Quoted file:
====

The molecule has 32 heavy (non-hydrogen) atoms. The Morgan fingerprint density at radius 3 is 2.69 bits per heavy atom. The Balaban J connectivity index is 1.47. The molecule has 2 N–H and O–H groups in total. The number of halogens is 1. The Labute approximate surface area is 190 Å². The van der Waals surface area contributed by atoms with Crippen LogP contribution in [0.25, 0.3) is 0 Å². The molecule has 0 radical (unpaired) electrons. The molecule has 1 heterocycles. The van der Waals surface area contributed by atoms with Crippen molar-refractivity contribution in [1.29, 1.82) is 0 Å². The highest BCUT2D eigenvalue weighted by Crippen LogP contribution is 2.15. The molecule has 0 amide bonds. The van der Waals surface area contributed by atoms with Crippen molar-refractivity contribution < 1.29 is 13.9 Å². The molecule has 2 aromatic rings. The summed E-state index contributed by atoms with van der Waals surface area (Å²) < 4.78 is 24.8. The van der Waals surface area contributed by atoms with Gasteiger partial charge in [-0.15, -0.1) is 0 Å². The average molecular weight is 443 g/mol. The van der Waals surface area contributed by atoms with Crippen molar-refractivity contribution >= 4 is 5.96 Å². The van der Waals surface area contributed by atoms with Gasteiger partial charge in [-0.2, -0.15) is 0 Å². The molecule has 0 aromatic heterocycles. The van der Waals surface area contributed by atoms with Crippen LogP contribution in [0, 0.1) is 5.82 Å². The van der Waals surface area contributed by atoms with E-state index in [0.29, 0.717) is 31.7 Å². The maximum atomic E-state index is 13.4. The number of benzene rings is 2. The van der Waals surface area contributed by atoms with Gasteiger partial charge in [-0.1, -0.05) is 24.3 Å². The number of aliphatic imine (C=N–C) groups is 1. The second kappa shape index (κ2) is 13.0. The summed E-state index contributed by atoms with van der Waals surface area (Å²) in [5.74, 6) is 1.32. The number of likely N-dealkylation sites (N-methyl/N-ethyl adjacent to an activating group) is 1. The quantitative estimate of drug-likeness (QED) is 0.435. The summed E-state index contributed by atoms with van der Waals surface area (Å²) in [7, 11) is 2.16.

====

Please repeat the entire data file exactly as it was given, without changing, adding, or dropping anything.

The molecule has 32 heavy (non-hydrogen) atoms. The Morgan fingerprint density at radius 3 is 2.69 bits per heavy atom. The Balaban J connectivity index is 1.47. The molecule has 2 N–H and O–H groups in total. The number of halogens is 1. The Labute approximate surface area is 190 Å². The van der Waals surface area contributed by atoms with Crippen LogP contribution in [0.25, 0.3) is 0 Å². The molecule has 0 radical (unpaired) electrons. The molecule has 1 heterocycles. The van der Waals surface area contributed by atoms with Crippen molar-refractivity contribution in [1.29, 1.82) is 0 Å². The highest BCUT2D eigenvalue weighted by Crippen LogP contribution is 2.15. The molecule has 0 amide bonds. The van der Waals surface area contributed by atoms with Crippen molar-refractivity contribution < 1.29 is 13.9 Å². The molecule has 2 aromatic rings. The summed E-state index contributed by atoms with van der Waals surface area (Å²) < 4.78 is 24.8. The van der Waals surface area contributed by atoms with Gasteiger partial charge in [-0.15, -0.1) is 0 Å². The average molecular weight is 443 g/mol. The van der Waals surface area contributed by atoms with Crippen molar-refractivity contribution >= 4 is 5.96 Å². The van der Waals surface area contributed by atoms with Gasteiger partial charge in [-0.2, -0.15) is 0 Å². The molecule has 0 aromatic heterocycles. The van der Waals surface area contributed by atoms with Crippen LogP contribution in [0, 0.1) is 5.82 Å². The van der Waals surface area contributed by atoms with E-state index in [0.29, 0.717) is 31.7 Å². The maximum atomic E-state index is 13.4. The number of benzene rings is 2. The van der Waals surface area contributed by atoms with Gasteiger partial charge in [-0.1, -0.05) is 24.3 Å². The number of aliphatic imine (C=N–C) groups is 1. The second kappa shape index (κ2) is 13.0. The summed E-state index contributed by atoms with van der Waals surface area (Å²) in [5.74, 6) is 1.32. The number of likely N-dealkylation sites (N-methyl/N-ethyl adjacent to an activating group) is 1. The quantitative estimate of drug-likeness (QED) is 0.435. The summed E-state index contributed by atoms with van der Waals surface area (Å²) in [7, 11) is 2.16.